“Nobody’s surprised that Melanie won,” Darren White, a former sheriff of Albuquerque-centered Bernalillo County and the 2008 GOP nominee for the district, told Politico. “I think everybody was somewhat shocked at the margin,” he added.
Overall, turnout was higher than in any of the four other special House elections held this year. But Rod Adair, a GOP consultant who represented a southeast New Mexico state senate seat from 1997 to 2013, marveled that Republicans didn't get more of a boost from Democrats' unified control of Washington.
“The striking thing about the results is that you would expect, in a special election, for the party opposite the White House to get a little bit of a bump,” Adair said. “It was actually worse.”
In fact, Stansbury didn’t just win the race, she also won Moores' Albuquerque state senate district by several points.
According to these Republicans, Moores' biggest problem wasn't necessarily his focus on crime and law and order, which didn't get much traction with voters. Rather, he was caught in a Trump pickle. He couldn't afford to totally disavow the Big Lie that the election was stolen or heavily criticize the Jan. 6 insurrection, for example, even though every reality-based voter in the district knew that both were driven by delusional right-wing thinking fomented by Trump.
During a debate in May, for instance, Moores refused to hold Trump responsible for the Jan. 6 insurrection. “I think everyone deserves, including us, fault for that riot,” he said, noting that he meant “us as a nation.” He did, however, concede that Joe Biden won the election during the debate.
But the state party is now run by Steve Pearce, a Trumper and former Tea Party activist who lost his 2018 gubernatorial bid to Democrat Michelle Lujan Grisham by 14 points. Politico writes:
Following Trump’s loss in November, the state party under Pearce fully embraced the narrative of a stolen election—seeking to impound ballots in Bernalillo County; working with the Trump campaign on a lawsuit against the New Mexico secretary of state that sought to invalidate the results of the election; promoting a meeting of unofficial, Republican-appointed electors at the state capitol on December 14; and supporting the Texas election lawsuit before the Supreme Court.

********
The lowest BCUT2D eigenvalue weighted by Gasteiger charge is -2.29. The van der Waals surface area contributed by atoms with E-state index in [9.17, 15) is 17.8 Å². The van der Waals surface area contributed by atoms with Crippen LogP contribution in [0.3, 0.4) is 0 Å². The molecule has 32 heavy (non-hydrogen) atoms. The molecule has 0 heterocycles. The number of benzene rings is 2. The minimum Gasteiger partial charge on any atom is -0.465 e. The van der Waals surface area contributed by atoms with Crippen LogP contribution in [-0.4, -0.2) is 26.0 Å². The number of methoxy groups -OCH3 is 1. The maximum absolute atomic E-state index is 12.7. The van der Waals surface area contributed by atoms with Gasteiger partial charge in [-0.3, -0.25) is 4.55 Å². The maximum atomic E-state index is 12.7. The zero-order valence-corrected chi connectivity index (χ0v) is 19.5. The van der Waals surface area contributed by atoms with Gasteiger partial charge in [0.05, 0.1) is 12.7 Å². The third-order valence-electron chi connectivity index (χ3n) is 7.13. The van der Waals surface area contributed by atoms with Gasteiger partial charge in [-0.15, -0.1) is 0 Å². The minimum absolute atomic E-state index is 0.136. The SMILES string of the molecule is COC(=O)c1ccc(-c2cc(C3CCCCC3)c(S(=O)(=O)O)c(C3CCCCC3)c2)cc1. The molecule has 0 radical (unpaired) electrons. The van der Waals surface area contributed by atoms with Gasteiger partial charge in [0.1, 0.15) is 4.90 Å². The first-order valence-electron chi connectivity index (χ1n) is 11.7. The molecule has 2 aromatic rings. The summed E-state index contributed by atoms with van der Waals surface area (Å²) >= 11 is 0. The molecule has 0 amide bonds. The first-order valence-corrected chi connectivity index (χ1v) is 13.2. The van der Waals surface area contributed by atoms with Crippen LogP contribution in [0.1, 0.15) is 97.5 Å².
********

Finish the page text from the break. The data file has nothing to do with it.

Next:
All these efforts surely thrilled Trump's base, but at the near-total expense of the state GOP retaining any crossover appeal.
“I think a lot of us—that aren’t saying the election was rigged and that Covid is like the flu, and all the other things that Trump stirred up—are so tired of the Trump message,” said Mark Veteto, a major GOP donor and president of Me-Tex Oil and Gas. “The party’s being ripped down the middle, and I think I’m gonna blame Trump for that,” Veteto added.
Following the GOP's shellacking last week, the party issued an email statement attributing the loss to depressed Republican turnout due to disillusionment over the 2020 election results. “Republican voters were angry from 2020—many questioned election integrity—and stayed home,” said the statement.
Looks like Republicans repeatedly telling their voters that elections are rigged and 2020 was stolen isn't a great motivator for the base, not to mention a nonstarter with many swing voters. The notion that Trumpism alienated swing voters along with depressing GOP turnout is also a best case scenario for Democrats next year.
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